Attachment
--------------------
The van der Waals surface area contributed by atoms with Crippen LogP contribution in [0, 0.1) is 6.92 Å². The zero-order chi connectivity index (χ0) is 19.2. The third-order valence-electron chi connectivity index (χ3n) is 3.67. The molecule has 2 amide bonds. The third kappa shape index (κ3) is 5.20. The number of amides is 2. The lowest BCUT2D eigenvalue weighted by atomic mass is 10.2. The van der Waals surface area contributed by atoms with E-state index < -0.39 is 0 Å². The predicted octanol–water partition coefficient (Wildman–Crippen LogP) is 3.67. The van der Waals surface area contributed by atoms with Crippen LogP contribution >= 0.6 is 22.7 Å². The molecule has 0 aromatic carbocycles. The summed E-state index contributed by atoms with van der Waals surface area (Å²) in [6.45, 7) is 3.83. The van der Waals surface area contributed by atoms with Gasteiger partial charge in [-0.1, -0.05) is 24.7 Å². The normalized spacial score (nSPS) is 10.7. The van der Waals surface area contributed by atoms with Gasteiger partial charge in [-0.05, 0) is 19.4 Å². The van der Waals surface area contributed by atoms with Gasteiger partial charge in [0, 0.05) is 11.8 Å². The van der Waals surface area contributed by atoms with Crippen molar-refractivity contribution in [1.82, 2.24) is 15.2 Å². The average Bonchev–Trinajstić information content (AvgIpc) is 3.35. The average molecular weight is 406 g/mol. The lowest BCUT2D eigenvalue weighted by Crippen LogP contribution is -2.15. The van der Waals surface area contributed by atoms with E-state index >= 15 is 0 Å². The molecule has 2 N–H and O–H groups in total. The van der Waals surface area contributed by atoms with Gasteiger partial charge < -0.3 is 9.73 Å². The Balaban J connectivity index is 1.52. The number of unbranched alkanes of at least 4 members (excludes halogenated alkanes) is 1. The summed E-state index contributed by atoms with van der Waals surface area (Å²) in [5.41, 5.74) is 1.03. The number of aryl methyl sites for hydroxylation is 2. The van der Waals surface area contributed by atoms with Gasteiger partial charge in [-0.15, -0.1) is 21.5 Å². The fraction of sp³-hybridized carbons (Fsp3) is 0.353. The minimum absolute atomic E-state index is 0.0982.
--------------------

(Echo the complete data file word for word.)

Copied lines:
The van der Waals surface area contributed by atoms with Crippen LogP contribution in [0, 0.1) is 6.92 Å². The zero-order chi connectivity index (χ0) is 19.2. The third-order valence-electron chi connectivity index (χ3n) is 3.67. The molecule has 2 amide bonds. The third kappa shape index (κ3) is 5.20. The number of amides is 2. The lowest BCUT2D eigenvalue weighted by atomic mass is 10.2. The van der Waals surface area contributed by atoms with E-state index < -0.39 is 0 Å². The predicted octanol–water partition coefficient (Wildman–Crippen LogP) is 3.67. The van der Waals surface area contributed by atoms with Crippen LogP contribution >= 0.6 is 22.7 Å². The molecule has 0 aromatic carbocycles. The summed E-state index contributed by atoms with van der Waals surface area (Å²) in [6.45, 7) is 3.83. The van der Waals surface area contributed by atoms with Gasteiger partial charge in [-0.1, -0.05) is 24.7 Å². The normalized spacial score (nSPS) is 10.7. The van der Waals surface area contributed by atoms with Gasteiger partial charge in [-0.05, 0) is 19.4 Å². The van der Waals surface area contributed by atoms with Gasteiger partial charge in [0, 0.05) is 11.8 Å². The van der Waals surface area contributed by atoms with Crippen molar-refractivity contribution in [1.82, 2.24) is 15.2 Å². The average Bonchev–Trinajstić information content (AvgIpc) is 3.35. The average molecular weight is 406 g/mol. The lowest BCUT2D eigenvalue weighted by Crippen LogP contribution is -2.15. The van der Waals surface area contributed by atoms with E-state index >= 15 is 0 Å². The molecule has 2 N–H and O–H groups in total. The van der Waals surface area contributed by atoms with Gasteiger partial charge < -0.3 is 9.73 Å². The Balaban J connectivity index is 1.52. The number of unbranched alkanes of at least 4 members (excludes halogenated alkanes) is 1. The summed E-state index contributed by atoms with van der Waals surface area (Å²) in [5.41, 5.74) is 1.03. The number of aryl methyl sites for hydroxylation is 2. The van der Waals surface area contributed by atoms with Gasteiger partial charge in [-0.15, -0.1) is 21.5 Å². The fraction of sp³-hybridized carbons (Fsp3) is 0.353. The minimum absolute atomic E-state index is 0.0982.